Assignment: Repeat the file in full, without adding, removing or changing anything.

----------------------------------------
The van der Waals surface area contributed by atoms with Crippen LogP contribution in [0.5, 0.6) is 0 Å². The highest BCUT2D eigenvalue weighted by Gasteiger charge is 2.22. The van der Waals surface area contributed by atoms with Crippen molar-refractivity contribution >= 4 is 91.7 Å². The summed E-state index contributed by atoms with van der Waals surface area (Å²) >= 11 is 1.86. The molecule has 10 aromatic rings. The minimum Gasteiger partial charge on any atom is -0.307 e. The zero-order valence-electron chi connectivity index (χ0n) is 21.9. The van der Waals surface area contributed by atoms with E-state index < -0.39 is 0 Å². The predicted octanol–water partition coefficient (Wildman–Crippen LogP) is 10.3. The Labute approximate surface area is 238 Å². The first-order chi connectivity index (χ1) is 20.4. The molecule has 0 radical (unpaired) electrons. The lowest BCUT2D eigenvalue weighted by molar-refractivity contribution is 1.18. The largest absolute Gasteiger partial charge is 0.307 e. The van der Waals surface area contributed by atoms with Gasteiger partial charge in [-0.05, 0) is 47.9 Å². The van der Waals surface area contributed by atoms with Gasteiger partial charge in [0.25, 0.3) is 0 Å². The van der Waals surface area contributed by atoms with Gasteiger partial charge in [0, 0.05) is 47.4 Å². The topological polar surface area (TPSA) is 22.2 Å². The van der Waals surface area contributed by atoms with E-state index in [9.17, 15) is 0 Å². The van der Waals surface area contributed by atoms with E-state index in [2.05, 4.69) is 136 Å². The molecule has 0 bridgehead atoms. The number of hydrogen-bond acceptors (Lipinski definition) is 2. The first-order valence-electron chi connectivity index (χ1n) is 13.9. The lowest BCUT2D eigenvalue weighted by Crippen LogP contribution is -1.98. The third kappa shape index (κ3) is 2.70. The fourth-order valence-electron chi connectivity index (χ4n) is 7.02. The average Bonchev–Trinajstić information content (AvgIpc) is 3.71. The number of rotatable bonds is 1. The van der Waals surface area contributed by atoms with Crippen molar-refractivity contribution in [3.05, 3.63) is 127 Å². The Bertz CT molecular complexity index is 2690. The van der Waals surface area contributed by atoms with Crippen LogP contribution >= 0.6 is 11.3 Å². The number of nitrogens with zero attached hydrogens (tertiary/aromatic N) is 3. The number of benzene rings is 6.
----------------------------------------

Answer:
The van der Waals surface area contributed by atoms with Crippen LogP contribution in [0.5, 0.6) is 0 Å². The highest BCUT2D eigenvalue weighted by Gasteiger charge is 2.22. The van der Waals surface area contributed by atoms with Crippen molar-refractivity contribution >= 4 is 91.7 Å². The summed E-state index contributed by atoms with van der Waals surface area (Å²) >= 11 is 1.86. The molecule has 10 aromatic rings. The minimum Gasteiger partial charge on any atom is -0.307 e. The zero-order valence-electron chi connectivity index (χ0n) is 21.9. The van der Waals surface area contributed by atoms with E-state index < -0.39 is 0 Å². The predicted octanol–water partition coefficient (Wildman–Crippen LogP) is 10.3. The Labute approximate surface area is 238 Å². The first-order chi connectivity index (χ1) is 20.4. The molecule has 0 radical (unpaired) electrons. The lowest BCUT2D eigenvalue weighted by molar-refractivity contribution is 1.18. The largest absolute Gasteiger partial charge is 0.307 e. The van der Waals surface area contributed by atoms with Gasteiger partial charge in [-0.05, 0) is 47.9 Å². The van der Waals surface area contributed by atoms with Gasteiger partial charge in [0.25, 0.3) is 0 Å². The van der Waals surface area contributed by atoms with Gasteiger partial charge in [0, 0.05) is 47.4 Å². The topological polar surface area (TPSA) is 22.2 Å². The van der Waals surface area contributed by atoms with E-state index in [9.17, 15) is 0 Å². The van der Waals surface area contributed by atoms with E-state index in [2.05, 4.69) is 136 Å². The molecule has 0 bridgehead atoms. The number of hydrogen-bond acceptors (Lipinski definition) is 2. The first-order valence-electron chi connectivity index (χ1n) is 13.9. The lowest BCUT2D eigenvalue weighted by Crippen LogP contribution is -1.98. The third kappa shape index (κ3) is 2.70. The fourth-order valence-electron chi connectivity index (χ4n) is 7.02. The average Bonchev–Trinajstić information content (AvgIpc) is 3.71. The number of rotatable bonds is 1. The van der Waals surface area contributed by atoms with Crippen molar-refractivity contribution in [3.05, 3.63) is 127 Å². The Bertz CT molecular complexity index is 2690. The van der Waals surface area contributed by atoms with Crippen LogP contribution >= 0.6 is 11.3 Å². The number of nitrogens with zero attached hydrogens (tertiary/aromatic N) is 3. The number of benzene rings is 6.